The redesigned Honda HR-V will launch here next year with a choice of two 1.5-litre four-cylinder engines, according to documents filed with the Australian Government.
Approval documents list two engines: a 1.5-litre hybrid four, codenamed RV5, that’ll be used in the HR-V e:HEV, and a 1.5-litre petrol four codenamed RV3.
That indicates we’re likely to receive the same powertrains used in the Japanese-market HR-V, known as the Vezel.
Honda has confirmed the HR-V will arrive in e:HEV hybrid guise in the first half of 2022, with a “small gap” before the petrol touches down locally.
The 1.5-litre petrol used in Japan produces 87kW of power at 6600rpm and 142Nm of torque at 4300rpm and is mated with a continuously-variable transmission (CVT).
Those outputs are down 18kW and 30Nm on the current car’s naturally-aspirated 1.8-litre four.
Meanwhile, the e:HEV hybrid pairs a 1.5-litre petrol engine and two electric motors for total outputs of 96kW and 253Nm.
Claimed fuel economy is 5.4L/100km on the WLTP test cycle, and the e:HEV hits 100km/h in 10.6 seconds.
Unlike the redesigned Civic, it won’t launch with a one-variant range. Instead, there’ll be a range of trim levels.
The outgoing HR-V is available in four different trim levels, albeit with only one powertrain.
When it touches down, the new HR-V will be a critical cog in Honda’s new agency sales model.
The brand expects 90 per cent of its sales to be made up of SUVs moving forward, and the HR-V is currently its second-best seller behind the larger CR-V.
The new HR-V’s styling is more conservative than that of the current car, with clean, unadorned sides punctuated by a single, straight crease that runs from the headlights to the tail lights.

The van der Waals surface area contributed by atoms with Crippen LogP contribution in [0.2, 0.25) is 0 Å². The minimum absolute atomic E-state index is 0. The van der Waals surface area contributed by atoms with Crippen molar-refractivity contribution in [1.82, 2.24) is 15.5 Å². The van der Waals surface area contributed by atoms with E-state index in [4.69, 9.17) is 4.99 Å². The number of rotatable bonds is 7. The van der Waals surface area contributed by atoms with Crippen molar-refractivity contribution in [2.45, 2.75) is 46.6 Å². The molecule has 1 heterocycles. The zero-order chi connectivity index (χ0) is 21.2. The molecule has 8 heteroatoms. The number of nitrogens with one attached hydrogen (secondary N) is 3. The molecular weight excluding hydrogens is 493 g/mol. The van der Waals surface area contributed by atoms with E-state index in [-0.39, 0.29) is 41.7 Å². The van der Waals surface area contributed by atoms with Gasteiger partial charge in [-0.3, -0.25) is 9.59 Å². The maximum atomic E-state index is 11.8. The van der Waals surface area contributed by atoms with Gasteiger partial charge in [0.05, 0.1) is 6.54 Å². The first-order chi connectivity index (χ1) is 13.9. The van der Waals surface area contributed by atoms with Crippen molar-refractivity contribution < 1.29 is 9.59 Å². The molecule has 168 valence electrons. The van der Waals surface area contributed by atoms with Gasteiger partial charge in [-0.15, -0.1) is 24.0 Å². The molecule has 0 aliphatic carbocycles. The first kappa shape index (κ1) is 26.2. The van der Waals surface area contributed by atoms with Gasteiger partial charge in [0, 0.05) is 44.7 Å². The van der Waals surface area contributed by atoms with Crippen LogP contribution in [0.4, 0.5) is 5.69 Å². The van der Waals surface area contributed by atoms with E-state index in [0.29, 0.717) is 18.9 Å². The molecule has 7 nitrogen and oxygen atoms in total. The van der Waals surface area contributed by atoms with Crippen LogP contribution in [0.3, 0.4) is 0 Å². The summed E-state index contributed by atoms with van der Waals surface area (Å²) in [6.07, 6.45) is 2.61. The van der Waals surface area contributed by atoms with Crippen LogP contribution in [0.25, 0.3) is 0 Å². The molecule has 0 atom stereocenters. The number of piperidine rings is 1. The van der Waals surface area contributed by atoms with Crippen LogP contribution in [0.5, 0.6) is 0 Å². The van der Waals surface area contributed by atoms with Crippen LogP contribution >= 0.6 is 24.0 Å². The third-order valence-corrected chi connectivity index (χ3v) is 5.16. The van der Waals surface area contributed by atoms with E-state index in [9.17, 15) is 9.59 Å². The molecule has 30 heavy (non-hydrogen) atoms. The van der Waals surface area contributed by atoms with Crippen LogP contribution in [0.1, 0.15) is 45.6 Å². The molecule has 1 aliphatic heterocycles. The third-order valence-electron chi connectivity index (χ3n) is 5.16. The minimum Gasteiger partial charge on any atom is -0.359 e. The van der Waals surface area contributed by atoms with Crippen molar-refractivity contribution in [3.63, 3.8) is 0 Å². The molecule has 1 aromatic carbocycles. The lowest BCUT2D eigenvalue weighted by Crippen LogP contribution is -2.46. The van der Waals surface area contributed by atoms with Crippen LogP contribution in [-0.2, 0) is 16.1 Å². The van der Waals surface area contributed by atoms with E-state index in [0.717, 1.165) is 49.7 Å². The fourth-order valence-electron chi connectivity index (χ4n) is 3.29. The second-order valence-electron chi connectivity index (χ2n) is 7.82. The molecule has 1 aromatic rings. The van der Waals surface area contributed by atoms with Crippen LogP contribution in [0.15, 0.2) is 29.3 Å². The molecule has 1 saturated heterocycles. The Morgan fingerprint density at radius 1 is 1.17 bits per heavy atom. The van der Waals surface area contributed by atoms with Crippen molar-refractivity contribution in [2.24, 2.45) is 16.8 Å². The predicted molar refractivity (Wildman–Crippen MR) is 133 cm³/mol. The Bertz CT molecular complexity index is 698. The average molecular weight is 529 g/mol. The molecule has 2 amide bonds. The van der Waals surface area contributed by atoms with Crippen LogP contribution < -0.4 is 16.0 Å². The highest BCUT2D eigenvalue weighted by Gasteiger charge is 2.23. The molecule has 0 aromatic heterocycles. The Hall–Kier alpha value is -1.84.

The headlights appear slimmer and more angular, while the grille consists of a series of horizontal, body-coloured bars. The bumper insert has a diamond pattern.
The tail lights are slimmer, too, and stretch from either side to meet the Honda badge in the middle.
Though it presents a different appearance to the current HR-V, there are some design elements carried over like the rear door handles mounted in the C-pillar.
Inside, there’s a similarly minimalist appearance, with a 9.0-inch tablet-style touchscreen infotainment system and air vents that blend in with a trim piece spanning most of the dashboard. Below that is a similarly wide stretch of soft-touch trim.
The HR-V retains Honda’s clever Magic Seats, while new options include a panoramic roof, surround-view camera and a power tailgate.
A Honda Digital Key app allows you to unlock your HR-V using your smartphone, while the satellite navigation system’s maps can now be updated over-the-air.
The adaptive cruise control has a traffic jam function, while other safety features include autonomous emergency braking, traffic sign recognition, and lane-keeping assist.
MORE: Everything Honda HR-V
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